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Completely. The short answer is that copyright law gives the copyright holder the right to make access open or restricted, and we seek to put copyright in the hands of authors or institutions that will consent to make access open. The long answer depends on whether we are talking about open access journals or open access repositories.
Open access journals will either let authors retain copyright or ask authors to transfer copyright to the publisher. In either case, the copyright holder will consent to open access for the published work. When the publisher holds the copyright, it will consent to open access directly. When authors hold the copyright, they will insure open access by signing a license to the publisher authorizing open access. Publishers of open access journals will have such licenses already prepared for authors. For more information see Report on the implementation of open content licenses in developing and transition countries.
Open access repositories. Authors of preprints hold the copyright to them and may post them to open access repositories with no copyright problems whatever. If the preprint is later accepted for publication in a journal that requires authors to transfer copyright to the publisher, then the journal may or may not give permission for the refereed postprint to be posted to an open access archive (SHERPA RoMEO site provides information about publisher copyright policies & self-archiving – use this site to find a summary of permissions that are normally given as part of each publisher's copyright transfer agreement). If permission is granted, then again there is no copyright problem. If permission is denied, then the preprint may remain in the open access archive because it is a different work from the postprint and the author never transferred the copyright on the preprint. Moreover, the author may post to the archive a list of corrigenda, or differences between the preprint and postprint. This is not quite as convenient for readers as seeing the whole postprint online, but it provides them with the equivalent of the full text of the postprint and is infinitely more useful than no free access at all.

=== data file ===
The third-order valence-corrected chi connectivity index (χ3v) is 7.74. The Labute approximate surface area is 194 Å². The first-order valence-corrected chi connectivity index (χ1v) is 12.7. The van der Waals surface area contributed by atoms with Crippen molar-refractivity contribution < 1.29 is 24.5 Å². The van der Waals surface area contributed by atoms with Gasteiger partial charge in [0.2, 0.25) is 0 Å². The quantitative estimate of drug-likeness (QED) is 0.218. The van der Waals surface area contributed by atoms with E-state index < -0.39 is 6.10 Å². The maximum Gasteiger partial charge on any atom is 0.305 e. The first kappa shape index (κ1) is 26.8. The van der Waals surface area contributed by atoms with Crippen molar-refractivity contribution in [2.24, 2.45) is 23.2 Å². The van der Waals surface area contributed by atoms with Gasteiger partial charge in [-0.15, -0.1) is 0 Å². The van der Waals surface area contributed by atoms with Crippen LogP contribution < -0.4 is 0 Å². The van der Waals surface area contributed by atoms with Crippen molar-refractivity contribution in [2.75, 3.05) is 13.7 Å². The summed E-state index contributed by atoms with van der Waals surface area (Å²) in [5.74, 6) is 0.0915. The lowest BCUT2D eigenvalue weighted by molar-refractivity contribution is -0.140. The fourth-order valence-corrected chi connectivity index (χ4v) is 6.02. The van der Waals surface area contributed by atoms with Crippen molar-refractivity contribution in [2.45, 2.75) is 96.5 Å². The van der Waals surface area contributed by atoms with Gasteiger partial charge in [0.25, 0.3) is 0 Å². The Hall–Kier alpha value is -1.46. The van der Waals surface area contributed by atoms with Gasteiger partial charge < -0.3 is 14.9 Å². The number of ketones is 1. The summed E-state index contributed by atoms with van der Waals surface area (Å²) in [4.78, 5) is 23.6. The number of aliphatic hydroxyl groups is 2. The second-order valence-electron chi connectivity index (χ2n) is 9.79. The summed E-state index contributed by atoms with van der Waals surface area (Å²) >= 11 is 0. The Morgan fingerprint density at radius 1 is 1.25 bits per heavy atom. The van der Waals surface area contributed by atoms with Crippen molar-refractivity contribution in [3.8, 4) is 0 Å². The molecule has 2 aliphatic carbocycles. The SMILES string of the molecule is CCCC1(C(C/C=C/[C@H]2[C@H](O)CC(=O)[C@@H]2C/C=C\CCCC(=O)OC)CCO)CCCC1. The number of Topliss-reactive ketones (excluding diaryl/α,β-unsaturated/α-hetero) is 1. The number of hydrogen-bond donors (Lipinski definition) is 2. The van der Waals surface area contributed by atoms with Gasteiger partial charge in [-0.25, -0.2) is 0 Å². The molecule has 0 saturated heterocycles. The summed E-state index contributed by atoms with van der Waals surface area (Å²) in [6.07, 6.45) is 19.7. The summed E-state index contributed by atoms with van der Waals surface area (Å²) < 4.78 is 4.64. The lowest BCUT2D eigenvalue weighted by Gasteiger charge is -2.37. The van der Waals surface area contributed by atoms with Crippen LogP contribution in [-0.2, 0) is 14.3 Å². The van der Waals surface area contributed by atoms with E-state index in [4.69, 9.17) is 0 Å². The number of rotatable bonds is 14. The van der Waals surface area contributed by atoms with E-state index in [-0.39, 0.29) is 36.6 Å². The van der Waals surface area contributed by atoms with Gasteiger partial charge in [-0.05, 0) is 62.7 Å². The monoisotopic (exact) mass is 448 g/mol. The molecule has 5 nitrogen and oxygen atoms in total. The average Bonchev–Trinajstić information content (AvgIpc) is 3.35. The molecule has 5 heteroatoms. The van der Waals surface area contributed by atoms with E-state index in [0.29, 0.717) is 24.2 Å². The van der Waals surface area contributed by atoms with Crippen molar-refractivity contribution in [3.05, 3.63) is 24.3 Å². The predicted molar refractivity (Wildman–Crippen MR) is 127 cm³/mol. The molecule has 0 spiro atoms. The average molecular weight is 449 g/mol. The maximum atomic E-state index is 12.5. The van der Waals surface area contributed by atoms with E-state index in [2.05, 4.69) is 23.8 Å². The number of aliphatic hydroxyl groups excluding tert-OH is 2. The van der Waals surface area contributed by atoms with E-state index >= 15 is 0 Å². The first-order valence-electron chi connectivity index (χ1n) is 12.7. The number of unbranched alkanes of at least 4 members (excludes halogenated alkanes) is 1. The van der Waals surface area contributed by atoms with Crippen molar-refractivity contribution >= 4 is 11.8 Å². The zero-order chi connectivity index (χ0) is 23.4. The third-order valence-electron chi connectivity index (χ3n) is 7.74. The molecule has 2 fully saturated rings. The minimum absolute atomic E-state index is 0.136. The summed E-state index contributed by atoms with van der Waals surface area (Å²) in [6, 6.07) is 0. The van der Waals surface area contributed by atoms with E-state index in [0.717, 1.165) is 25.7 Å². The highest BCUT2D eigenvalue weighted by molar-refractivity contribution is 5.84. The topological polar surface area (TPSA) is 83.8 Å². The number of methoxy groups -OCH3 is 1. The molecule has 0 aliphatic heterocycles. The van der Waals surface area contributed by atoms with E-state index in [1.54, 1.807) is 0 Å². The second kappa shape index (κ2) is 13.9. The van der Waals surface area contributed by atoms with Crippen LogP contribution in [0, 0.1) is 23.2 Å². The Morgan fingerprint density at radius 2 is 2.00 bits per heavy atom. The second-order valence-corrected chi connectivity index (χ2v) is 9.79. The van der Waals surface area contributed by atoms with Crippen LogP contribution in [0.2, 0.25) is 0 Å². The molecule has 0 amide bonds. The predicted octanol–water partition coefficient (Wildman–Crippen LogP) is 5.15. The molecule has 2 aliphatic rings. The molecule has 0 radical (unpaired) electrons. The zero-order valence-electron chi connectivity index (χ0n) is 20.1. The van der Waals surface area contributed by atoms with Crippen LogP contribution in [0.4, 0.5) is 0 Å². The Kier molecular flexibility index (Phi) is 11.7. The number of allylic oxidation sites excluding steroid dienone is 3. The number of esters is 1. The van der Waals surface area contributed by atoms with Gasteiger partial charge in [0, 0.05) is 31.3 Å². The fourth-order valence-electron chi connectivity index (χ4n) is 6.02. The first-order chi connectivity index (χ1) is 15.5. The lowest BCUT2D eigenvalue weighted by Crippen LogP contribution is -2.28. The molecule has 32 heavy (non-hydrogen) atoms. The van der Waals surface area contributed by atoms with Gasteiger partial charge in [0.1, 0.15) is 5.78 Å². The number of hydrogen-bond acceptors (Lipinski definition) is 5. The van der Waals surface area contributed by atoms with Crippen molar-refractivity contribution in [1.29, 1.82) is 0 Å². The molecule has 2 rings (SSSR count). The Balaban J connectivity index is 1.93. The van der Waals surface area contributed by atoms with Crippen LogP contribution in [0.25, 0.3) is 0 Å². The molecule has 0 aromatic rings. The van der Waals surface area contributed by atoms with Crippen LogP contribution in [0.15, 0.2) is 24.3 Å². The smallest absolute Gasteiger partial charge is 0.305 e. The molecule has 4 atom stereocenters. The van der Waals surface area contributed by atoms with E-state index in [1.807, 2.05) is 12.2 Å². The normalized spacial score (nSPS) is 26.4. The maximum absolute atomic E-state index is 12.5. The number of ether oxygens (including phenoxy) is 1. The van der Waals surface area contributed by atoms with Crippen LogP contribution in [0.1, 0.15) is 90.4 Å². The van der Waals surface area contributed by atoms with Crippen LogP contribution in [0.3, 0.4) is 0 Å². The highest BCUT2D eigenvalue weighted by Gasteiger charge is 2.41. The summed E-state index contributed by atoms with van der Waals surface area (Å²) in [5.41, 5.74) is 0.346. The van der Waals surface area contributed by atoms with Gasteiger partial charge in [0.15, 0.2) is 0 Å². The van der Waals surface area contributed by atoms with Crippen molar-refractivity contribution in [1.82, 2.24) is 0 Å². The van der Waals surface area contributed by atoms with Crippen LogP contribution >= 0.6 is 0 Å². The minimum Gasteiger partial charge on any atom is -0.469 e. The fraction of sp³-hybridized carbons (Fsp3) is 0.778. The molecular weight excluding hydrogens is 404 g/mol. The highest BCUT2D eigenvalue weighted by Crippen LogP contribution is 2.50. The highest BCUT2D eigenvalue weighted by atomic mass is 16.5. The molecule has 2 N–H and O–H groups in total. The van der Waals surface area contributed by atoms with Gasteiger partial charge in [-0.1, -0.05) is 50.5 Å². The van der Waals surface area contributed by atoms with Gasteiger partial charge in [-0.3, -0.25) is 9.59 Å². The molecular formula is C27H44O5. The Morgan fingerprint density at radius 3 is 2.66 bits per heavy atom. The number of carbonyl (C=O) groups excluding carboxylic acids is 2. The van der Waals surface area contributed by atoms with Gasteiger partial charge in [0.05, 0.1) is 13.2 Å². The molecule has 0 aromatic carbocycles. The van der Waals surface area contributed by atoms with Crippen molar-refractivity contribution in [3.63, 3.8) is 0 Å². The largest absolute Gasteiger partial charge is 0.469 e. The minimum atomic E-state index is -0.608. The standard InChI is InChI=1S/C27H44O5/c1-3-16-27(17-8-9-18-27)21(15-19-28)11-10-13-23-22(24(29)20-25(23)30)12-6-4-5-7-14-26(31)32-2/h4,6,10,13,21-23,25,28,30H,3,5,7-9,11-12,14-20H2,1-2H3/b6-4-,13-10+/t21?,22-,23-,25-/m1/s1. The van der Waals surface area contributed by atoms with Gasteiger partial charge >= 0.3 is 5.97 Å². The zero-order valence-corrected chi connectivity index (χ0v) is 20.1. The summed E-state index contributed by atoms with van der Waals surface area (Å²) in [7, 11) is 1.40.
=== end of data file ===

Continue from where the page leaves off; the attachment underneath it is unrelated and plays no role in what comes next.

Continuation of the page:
We do not advocate open access for copyrighted literature against the will of the copyright holder or in violation of copyright law. Nor do we advocate for any changes in copyright law. We seek to maximize access within existing copyright law, in accordance with the wishes of the copyright holders.
(Based on the Budapest Open Access Initiative: Frequently Asked Question)
For more information see Author's Rights and Author Addenda in the OASIS and Copyright and authorsʼ rights: A Briefing Paper [PDF] written by Kevin L. Smith, J.D. & David R. Hansen, J.D., Duke University for OASIS.